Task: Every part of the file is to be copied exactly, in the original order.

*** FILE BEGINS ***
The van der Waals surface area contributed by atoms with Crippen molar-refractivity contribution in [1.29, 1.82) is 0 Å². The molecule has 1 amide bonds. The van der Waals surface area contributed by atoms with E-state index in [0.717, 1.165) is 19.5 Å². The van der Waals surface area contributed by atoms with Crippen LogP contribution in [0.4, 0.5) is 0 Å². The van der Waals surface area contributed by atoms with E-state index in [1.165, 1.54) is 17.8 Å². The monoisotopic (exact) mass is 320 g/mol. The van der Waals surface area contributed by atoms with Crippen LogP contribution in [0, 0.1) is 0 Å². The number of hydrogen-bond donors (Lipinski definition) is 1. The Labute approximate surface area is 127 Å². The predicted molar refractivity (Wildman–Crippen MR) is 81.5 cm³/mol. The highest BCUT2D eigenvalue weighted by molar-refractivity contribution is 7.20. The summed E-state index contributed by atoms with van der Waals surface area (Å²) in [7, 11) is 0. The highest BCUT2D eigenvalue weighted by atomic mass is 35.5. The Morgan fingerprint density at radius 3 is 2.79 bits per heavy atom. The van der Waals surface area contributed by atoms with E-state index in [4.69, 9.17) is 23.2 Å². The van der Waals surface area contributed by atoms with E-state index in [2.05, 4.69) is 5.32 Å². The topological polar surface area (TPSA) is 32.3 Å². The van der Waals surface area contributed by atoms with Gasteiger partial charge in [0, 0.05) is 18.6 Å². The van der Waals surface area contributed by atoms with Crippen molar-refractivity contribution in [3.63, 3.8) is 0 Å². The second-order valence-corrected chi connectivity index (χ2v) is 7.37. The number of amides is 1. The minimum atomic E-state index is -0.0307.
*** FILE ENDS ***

The van der Waals surface area contributed by atoms with Crippen molar-refractivity contribution in [1.29, 1.82) is 0 Å². The molecule has 1 amide bonds. The van der Waals surface area contributed by atoms with E-state index in [0.717, 1.165) is 19.5 Å². The van der Waals surface area contributed by atoms with Crippen LogP contribution in [0.4, 0.5) is 0 Å². The van der Waals surface area contributed by atoms with E-state index in [1.165, 1.54) is 17.8 Å². The monoisotopic (exact) mass is 320 g/mol. The van der Waals surface area contributed by atoms with Crippen LogP contribution in [0, 0.1) is 0 Å². The number of hydrogen-bond donors (Lipinski definition) is 1. The Labute approximate surface area is 127 Å². The predicted molar refractivity (Wildman–Crippen MR) is 81.5 cm³/mol. The highest BCUT2D eigenvalue weighted by molar-refractivity contribution is 7.20. The summed E-state index contributed by atoms with van der Waals surface area (Å²) in [7, 11) is 0. The highest BCUT2D eigenvalue weighted by atomic mass is 35.5. The Morgan fingerprint density at radius 3 is 2.79 bits per heavy atom. The van der Waals surface area contributed by atoms with E-state index in [4.69, 9.17) is 23.2 Å². The van der Waals surface area contributed by atoms with E-state index in [2.05, 4.69) is 5.32 Å². The topological polar surface area (TPSA) is 32.3 Å². The van der Waals surface area contributed by atoms with Gasteiger partial charge in [0, 0.05) is 18.6 Å². The van der Waals surface area contributed by atoms with Crippen molar-refractivity contribution in [3.63, 3.8) is 0 Å². The second-order valence-corrected chi connectivity index (χ2v) is 7.37. The number of amides is 1. The minimum atomic E-state index is -0.0307.